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Walking before dinner doesn’t lower blood sugar in people with Type 2 diabetes: study

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Posted August 16, 2019

A brisk evening walk before dinner does not affect glucose levels in people with Type 2 diabetes, according to University of Alberta research that contradicts previous findings.

“We found no difference between 50 minutes of walking in the afternoon and 50 minutes of sitting on the 24-hour glucose profile,” said Jordan Rees, a PhD student in U of A diabetes researcher Normand Boulé’s Physical Activity and Diabetes Laboratory. “This was quite surprising given it was a bit different from studies we’ve seen in the past.”

The multi-site study followed 80 people with Type 2 diabetes for one week.

Walking women. Image credit: Antranias via Pixabay, CC0 Public Domain

Participants fitted with a continuous glucose monitor were put on a standardized diet with eating instructions that included a lunch three to five hours before walking for 50 minutes, with dinner consumed immediately after.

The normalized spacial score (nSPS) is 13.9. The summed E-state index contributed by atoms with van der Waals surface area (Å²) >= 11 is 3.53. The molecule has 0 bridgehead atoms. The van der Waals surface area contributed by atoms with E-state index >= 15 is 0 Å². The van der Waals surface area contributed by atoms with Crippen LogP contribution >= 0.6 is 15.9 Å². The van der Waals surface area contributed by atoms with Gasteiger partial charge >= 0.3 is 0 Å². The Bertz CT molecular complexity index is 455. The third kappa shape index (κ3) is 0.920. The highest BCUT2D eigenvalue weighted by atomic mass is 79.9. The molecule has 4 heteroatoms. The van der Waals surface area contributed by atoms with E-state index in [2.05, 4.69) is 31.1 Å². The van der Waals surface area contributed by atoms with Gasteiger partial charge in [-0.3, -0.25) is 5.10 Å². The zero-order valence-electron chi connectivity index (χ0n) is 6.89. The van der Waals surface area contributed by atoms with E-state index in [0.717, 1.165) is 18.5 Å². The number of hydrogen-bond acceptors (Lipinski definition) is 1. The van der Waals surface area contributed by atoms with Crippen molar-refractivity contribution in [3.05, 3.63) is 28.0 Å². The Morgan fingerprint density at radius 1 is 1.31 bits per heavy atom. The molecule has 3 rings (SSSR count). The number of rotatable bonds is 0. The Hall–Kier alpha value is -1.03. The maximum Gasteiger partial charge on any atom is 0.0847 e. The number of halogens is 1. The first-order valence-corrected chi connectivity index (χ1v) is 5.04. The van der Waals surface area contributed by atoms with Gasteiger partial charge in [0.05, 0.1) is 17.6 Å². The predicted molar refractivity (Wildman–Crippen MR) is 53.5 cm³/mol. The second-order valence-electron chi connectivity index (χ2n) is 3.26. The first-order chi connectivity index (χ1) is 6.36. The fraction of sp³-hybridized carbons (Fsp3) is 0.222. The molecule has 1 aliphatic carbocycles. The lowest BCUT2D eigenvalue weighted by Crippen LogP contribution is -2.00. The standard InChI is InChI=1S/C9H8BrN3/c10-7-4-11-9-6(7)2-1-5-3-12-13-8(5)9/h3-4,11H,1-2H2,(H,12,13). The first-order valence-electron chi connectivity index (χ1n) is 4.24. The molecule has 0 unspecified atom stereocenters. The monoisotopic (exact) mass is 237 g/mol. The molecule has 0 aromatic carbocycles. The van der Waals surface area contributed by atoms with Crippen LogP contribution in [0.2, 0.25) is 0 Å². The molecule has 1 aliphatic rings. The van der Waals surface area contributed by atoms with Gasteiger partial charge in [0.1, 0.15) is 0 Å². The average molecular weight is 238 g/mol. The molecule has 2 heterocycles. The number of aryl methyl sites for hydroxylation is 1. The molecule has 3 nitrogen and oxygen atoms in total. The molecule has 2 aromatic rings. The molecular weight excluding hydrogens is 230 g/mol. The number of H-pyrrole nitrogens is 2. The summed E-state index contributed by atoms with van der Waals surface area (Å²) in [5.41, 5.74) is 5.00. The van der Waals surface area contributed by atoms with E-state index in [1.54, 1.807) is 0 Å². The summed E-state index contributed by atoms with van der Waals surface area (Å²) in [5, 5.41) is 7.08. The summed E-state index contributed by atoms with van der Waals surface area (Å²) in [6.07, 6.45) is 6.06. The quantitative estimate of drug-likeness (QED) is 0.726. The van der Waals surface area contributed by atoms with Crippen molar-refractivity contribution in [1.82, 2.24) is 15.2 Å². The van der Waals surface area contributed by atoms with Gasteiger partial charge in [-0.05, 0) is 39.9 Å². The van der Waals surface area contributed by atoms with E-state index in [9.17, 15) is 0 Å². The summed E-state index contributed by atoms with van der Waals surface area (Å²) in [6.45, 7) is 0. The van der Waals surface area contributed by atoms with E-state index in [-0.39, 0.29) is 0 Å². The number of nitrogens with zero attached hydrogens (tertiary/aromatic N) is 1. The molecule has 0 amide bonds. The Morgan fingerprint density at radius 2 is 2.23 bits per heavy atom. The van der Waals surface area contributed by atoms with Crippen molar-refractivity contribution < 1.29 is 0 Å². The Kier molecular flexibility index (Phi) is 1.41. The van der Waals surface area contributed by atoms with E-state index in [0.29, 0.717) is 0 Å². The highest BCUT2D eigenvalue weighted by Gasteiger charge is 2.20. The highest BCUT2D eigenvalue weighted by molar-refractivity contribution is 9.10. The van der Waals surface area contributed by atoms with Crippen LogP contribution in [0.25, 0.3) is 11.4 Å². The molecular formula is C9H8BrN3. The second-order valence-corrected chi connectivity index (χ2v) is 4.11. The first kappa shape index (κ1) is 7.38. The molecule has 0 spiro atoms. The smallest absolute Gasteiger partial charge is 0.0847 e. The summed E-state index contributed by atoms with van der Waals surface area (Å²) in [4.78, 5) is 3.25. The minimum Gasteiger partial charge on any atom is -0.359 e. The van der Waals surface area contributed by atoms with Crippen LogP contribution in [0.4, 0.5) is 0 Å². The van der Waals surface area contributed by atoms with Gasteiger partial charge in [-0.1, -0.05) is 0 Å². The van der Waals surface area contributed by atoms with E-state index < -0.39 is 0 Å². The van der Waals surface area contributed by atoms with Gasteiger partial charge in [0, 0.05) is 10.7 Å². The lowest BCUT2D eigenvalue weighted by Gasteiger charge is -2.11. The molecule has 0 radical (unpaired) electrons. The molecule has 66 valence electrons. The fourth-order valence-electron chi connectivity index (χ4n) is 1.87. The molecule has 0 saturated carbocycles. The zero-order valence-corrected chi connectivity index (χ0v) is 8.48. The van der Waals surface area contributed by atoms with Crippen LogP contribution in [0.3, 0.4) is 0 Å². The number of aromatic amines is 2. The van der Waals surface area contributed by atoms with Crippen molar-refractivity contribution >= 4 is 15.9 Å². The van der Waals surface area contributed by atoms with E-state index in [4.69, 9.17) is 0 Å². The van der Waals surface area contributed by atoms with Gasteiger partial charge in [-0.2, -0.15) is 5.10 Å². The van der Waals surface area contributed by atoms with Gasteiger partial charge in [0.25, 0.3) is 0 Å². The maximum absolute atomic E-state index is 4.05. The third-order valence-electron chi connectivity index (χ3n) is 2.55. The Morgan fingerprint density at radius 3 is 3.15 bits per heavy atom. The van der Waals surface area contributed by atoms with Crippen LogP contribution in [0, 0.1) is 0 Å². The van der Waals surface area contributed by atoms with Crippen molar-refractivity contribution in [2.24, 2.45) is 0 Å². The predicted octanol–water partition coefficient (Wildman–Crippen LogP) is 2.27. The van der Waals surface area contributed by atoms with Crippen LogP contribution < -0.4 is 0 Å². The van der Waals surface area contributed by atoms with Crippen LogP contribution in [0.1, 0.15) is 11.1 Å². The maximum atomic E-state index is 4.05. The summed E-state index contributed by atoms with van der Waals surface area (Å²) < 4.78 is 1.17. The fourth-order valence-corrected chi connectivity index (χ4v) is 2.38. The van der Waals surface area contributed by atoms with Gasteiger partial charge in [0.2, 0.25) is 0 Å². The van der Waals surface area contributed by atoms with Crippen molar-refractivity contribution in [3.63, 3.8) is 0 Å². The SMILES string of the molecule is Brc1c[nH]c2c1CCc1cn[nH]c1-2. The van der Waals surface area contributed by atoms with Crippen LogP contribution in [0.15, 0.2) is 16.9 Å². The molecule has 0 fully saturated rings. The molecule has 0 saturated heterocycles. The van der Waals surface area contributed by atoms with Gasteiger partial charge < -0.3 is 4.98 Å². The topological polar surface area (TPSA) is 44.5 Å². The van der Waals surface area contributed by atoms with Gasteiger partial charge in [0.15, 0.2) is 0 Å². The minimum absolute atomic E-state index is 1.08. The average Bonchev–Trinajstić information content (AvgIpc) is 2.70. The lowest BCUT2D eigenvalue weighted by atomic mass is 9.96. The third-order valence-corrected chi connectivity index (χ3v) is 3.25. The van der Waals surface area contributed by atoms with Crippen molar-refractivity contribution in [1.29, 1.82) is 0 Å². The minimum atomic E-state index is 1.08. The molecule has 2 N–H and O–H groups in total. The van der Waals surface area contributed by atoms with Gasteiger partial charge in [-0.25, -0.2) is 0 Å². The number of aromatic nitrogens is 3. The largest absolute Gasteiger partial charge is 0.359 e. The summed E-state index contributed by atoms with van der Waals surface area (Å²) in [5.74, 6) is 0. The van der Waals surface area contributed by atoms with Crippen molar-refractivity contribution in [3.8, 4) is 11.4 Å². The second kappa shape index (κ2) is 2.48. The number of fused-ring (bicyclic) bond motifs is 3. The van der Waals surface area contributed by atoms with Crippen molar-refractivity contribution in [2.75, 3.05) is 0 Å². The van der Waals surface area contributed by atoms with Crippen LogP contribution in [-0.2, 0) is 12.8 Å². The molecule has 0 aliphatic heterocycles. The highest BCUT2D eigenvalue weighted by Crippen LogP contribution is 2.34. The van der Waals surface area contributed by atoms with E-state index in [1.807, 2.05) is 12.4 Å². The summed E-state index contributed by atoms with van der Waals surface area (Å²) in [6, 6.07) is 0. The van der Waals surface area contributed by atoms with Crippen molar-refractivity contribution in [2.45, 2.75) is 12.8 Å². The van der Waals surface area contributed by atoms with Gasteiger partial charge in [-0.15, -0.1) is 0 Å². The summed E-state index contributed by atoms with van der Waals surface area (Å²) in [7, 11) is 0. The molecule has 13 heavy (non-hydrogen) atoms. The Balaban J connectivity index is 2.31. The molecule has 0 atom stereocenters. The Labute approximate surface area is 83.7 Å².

Walking was chosen because it is a preferred mode of activity for people with diabetes and the afternoon was chosen for convenience for participants who work.

Rees said many previous short-term studies showing exercise has a beneficial effect on glucose levels in those with Type 2 diabetes were completed in the morning, typically after breakfast.

She explained when we eat a meal, our food gets absorbed into our bloodstream as glucose, which can cause a spike in our blood sugar.

“The thinking is if we can time our exercise to when we see that spike, we can use exercise, which uses glucose for fuel, to lower that spike we see after a meal,” she said. “However, the timing of walking in our study may not have been ideal to lower 24-hour glucose levels, as observed in previous studies.”

Despite moderate levels of exercise before dinner having no effect on blood sugar, Rees said her team still encourages exercise for the many health benefits it provides.

The Canadian Physical Activity Guidelines and the position statement of the American Diabetes Association recommend 150 minutes per week of moderate-intensity exercise.

“We just need to do more investigating around when is the most optimal time of day for this population to complete their exercise,” she said.

“We’re not sure what effect longer-term moderate exercise at different times of day will have on glycemic control—time of day and time of exercise around meals are important factors to consider.”

Source: University of Alberta

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